Last week’s blog dealt with that big word, “TRUST” as seen from the other side of the windshield of the increasingly complex world of the sales warrior. In a fast-paced, over-charged environment which bombards me with thousands of marketing messages a day, just where does that trust thing figure in?
As I mentioned last week, one of my personal goals for 2012 is to focus on increasing my level of sales and marketing interactions from one of us being referred to as ‘the consultants” with some of our customers to one of being the “trusted advisers”, a level that we have achieved with numerous customers, but certainly not all. Since we’re largely a New England/Upstate NY/Eastern Canada firm, the same thing applies to our lead referral system, so as a result, this year, we’ve narrowed our internal focus to working with just 10 firms where we’re putting a lot of time into referring them business…and hopefully getting a few leads in return.
So, this morning, I have a different kind of trust question for you? Do you trust your peers on your sales or on your management team? Hopefully, that answer is… “What the heck? Of course, I do”, but having asked this question hundreds of times now beginning in early January, the answers I’m hearing are heavily leaning toward… “Absolutely, but…”, and …“Of course, however, I do have an issue with one of my guys”.
The problem with that answer of “kinda” or “yes, but” is that you're thinking, the real answer is “No”, and the problem with “No” is that you and the rest of your sales team or your management team lose time, efficiency and operating effectiveness when you operate in that mode...even subconciously. What happens consciously is that when that layer of trust is not there, you spend just as much time trying to plan and think through how and when to approach that problem team member as you do dealing with the actual sales or operations issue that you need to discuss and work on. When there’s not total, unequivocal and absolute trust, or even worse, when there’s real fraying at the edges, what happens as a result is that everything just slows down, and, in this 2012 environment where new growth opportunities are just starting to open up again, slowing down is not an option.
If you do feel that you have a trust issue on your sales team, how do you deal with this? Upfront and personal is the only answer. If you have a player who is more Dennis Rodman than Michael Jordan, then that behavior needs to be addressed head on, no matter what the point scoring is.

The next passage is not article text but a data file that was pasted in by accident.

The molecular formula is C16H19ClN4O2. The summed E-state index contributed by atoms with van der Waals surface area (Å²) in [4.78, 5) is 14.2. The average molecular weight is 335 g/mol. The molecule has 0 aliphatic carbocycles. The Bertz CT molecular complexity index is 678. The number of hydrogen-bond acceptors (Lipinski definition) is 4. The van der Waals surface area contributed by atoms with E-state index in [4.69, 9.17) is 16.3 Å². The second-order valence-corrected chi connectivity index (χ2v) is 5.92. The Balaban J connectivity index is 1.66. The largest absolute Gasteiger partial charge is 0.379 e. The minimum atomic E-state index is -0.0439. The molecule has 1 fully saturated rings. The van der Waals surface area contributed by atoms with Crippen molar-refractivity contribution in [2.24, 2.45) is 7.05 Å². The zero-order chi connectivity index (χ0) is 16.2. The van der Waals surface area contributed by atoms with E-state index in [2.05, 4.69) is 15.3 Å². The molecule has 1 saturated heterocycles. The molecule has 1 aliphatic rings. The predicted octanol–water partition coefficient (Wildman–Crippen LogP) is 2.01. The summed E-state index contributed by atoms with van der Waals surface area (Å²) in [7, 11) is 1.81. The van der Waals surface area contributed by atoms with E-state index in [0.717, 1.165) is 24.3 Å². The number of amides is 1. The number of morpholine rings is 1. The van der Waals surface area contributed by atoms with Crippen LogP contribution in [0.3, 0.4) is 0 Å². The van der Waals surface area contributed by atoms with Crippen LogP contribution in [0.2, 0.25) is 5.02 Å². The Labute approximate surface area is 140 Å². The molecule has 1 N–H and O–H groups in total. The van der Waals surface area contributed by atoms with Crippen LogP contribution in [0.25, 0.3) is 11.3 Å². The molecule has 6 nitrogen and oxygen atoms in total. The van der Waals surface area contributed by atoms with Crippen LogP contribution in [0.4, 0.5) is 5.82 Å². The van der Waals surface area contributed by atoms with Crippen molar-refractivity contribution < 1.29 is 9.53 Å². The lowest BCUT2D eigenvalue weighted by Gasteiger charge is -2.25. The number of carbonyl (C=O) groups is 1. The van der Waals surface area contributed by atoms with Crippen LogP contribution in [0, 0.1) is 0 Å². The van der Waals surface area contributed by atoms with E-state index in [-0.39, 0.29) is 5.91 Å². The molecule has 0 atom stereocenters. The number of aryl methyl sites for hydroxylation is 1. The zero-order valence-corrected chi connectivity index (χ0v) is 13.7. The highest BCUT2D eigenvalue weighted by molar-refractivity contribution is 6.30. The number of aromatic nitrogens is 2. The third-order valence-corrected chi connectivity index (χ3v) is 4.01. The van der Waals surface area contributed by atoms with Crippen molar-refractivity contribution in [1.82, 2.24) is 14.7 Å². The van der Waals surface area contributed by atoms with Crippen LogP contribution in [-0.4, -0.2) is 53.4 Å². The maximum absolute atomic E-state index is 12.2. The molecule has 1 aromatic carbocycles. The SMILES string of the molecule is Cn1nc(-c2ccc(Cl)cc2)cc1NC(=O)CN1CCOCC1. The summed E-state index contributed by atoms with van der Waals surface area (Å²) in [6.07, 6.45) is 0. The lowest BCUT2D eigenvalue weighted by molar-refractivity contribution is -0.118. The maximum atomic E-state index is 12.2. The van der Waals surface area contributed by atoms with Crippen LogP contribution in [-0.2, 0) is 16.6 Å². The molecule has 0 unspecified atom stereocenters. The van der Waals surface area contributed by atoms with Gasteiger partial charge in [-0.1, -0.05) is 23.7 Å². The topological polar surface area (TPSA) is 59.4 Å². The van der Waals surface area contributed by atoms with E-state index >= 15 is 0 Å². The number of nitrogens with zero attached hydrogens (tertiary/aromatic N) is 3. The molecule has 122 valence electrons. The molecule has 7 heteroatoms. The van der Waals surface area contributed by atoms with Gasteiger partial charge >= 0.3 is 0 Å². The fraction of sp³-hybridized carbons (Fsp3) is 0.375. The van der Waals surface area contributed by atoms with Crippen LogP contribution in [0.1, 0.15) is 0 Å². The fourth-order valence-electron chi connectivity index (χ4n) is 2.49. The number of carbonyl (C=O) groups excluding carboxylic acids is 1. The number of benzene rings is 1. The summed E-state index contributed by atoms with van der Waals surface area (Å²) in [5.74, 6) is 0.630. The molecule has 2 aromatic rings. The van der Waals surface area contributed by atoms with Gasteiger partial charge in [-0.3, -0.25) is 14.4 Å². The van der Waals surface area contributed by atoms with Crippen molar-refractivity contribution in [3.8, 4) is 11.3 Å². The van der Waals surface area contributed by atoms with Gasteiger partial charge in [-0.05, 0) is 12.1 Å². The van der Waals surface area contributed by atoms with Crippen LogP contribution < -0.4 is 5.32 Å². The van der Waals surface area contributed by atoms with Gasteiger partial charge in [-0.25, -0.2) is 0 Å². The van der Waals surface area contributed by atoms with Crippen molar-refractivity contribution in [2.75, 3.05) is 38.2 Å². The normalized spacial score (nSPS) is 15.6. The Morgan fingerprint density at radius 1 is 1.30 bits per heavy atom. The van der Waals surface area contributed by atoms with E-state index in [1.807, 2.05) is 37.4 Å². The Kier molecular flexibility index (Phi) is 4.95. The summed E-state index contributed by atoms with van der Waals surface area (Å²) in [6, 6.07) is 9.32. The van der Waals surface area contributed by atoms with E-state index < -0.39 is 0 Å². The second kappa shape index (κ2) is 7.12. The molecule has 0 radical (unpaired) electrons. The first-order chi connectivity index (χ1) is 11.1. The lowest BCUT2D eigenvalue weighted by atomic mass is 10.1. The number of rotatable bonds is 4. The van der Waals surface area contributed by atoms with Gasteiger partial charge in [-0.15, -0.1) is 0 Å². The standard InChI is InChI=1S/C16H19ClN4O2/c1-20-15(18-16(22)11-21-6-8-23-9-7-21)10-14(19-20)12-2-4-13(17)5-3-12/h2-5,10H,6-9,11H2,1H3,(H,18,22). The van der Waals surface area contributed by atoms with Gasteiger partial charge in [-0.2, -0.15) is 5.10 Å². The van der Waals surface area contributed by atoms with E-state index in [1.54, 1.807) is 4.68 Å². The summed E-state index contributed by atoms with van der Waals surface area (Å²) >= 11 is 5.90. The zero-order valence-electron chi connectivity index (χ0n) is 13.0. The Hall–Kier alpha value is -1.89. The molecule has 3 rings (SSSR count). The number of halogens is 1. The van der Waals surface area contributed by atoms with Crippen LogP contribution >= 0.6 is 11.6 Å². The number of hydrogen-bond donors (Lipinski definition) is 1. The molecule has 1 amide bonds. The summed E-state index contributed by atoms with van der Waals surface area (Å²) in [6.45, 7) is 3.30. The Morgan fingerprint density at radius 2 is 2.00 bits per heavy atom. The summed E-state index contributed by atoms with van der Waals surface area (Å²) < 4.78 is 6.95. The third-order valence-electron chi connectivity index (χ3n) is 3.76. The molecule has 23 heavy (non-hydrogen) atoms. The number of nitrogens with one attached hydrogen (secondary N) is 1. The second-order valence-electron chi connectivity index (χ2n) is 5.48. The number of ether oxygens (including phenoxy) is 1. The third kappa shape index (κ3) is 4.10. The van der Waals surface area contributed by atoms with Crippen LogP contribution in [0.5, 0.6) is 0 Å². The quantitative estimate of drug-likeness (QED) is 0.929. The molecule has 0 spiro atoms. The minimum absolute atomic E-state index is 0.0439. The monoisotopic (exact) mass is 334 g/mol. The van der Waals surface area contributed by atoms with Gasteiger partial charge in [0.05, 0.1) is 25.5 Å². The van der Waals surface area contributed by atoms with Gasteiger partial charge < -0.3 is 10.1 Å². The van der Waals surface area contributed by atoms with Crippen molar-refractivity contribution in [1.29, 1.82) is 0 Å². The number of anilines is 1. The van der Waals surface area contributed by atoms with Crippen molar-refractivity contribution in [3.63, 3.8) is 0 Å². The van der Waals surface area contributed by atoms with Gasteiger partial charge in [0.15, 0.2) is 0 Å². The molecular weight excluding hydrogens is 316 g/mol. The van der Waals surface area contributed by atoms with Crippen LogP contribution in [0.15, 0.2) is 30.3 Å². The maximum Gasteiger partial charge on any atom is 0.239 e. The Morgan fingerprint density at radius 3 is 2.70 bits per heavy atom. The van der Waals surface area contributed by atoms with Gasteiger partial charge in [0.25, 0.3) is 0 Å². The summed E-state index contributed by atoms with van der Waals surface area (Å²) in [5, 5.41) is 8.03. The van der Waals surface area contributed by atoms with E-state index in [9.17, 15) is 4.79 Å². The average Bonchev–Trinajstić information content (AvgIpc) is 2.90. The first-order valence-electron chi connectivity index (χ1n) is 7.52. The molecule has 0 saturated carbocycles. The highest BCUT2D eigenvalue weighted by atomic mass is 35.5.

I used to think that the renegades and the lone ranger players, who produced results, were acceptable to have on the team as long as they were driving the big numbers. The reality was that I spent so much of my management time dealing with the wacko behavior problems of the renegades that I actually created more team dynamic problems, plus I didn't have any time left to work with the rest of my players. In reality, I quickly discovered that there was no more team.
Idea #1: click HERE to read about what the Chicago Bull’s team psychologist, Dr. Steve Julius, has to say about team dynamics and then ask yourself “Can I take one of those six ideas and apply it today to my sales team?” Impossible for me to believe that you can’t.
Idea #2 is to begin opening up this "TRUST" discussion on a regular basis, once a month, among all of your team members. “Do you feel that we trust one another?”, and “What’s it going to take to build more trust among us”. If you don’t find that “TRUST” is the correct word, or it makes you or your team members too uncomfortable, then substitute “RESPECT” and see if that gets the discussion going. Remember, however, this "TRUST" discussion theme is meant to create some level of discomfort at least until you discover what it is that's creating the lack of total trust.
If I want to become “The Trusted Partner” with all of my best customers, there first needs to be total trust internally among the players on my team, which is where I'm spending time during this year.
Good Selling for the balance of the quarter! I trust that you're on your numbers...
With the quarter winding down, you might want to think about attending our Sales Management Effectiveness Boot Camp April 1st-April 3rd in Boston. We know from our experience of five years of Boot Camps that a retuning, a look at new ideas and the opportunity to talk to other management professionals is just the thing to accelerate the productivity of your sales team for 2012. In addition to our core lecturers, guest speakers for this session will include executives from Brainshark, HubSpot, Time Trade and Salesforce.
All attendees receive a free half day Whiteboarding Session scheduled at their convenience anytime during the following six months.
Just email me at email@example.com, and I'll set up a 10 minute call to answer your questions and walk you through the details of how to register.